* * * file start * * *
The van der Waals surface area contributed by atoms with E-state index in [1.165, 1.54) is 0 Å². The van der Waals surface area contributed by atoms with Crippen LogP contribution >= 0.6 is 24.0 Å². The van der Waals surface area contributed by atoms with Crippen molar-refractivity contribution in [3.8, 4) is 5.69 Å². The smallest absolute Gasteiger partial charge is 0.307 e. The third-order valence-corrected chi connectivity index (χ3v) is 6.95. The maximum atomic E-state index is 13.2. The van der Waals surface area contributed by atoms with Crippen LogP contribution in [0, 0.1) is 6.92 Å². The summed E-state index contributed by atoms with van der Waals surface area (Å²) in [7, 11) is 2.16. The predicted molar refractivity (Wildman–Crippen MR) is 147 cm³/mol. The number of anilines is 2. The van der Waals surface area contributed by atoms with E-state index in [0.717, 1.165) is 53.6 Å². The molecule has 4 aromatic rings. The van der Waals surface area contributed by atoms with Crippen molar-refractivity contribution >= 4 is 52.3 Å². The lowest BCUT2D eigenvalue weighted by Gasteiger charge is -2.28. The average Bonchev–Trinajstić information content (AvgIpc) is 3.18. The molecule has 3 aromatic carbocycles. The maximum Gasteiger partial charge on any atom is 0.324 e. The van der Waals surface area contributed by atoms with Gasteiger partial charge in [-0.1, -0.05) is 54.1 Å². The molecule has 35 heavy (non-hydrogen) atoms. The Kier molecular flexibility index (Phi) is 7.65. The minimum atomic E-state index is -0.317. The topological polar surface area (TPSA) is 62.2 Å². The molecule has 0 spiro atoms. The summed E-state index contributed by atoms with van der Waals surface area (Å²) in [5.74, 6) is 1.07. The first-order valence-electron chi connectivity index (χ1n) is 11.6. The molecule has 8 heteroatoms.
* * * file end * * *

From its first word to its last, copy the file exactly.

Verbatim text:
The van der Waals surface area contributed by atoms with E-state index in [1.165, 1.54) is 0 Å². The van der Waals surface area contributed by atoms with Crippen LogP contribution >= 0.6 is 24.0 Å². The van der Waals surface area contributed by atoms with Crippen molar-refractivity contribution in [3.8, 4) is 5.69 Å². The smallest absolute Gasteiger partial charge is 0.307 e. The third-order valence-corrected chi connectivity index (χ3v) is 6.95. The maximum atomic E-state index is 13.2. The van der Waals surface area contributed by atoms with Crippen LogP contribution in [0, 0.1) is 6.92 Å². The summed E-state index contributed by atoms with van der Waals surface area (Å²) in [7, 11) is 2.16. The predicted molar refractivity (Wildman–Crippen MR) is 147 cm³/mol. The number of anilines is 2. The van der Waals surface area contributed by atoms with E-state index in [0.717, 1.165) is 53.6 Å². The molecule has 4 aromatic rings. The van der Waals surface area contributed by atoms with Crippen molar-refractivity contribution >= 4 is 52.3 Å². The lowest BCUT2D eigenvalue weighted by Gasteiger charge is -2.28. The average Bonchev–Trinajstić information content (AvgIpc) is 3.18. The molecule has 3 aromatic carbocycles. The maximum Gasteiger partial charge on any atom is 0.324 e. The van der Waals surface area contributed by atoms with Gasteiger partial charge in [-0.1, -0.05) is 54.1 Å². The molecule has 35 heavy (non-hydrogen) atoms. The Kier molecular flexibility index (Phi) is 7.65. The minimum atomic E-state index is -0.317. The topological polar surface area (TPSA) is 62.2 Å². The molecule has 0 spiro atoms. The summed E-state index contributed by atoms with van der Waals surface area (Å²) in [5.74, 6) is 1.07. The first-order valence-electron chi connectivity index (χ1n) is 11.6. The molecule has 8 heteroatoms.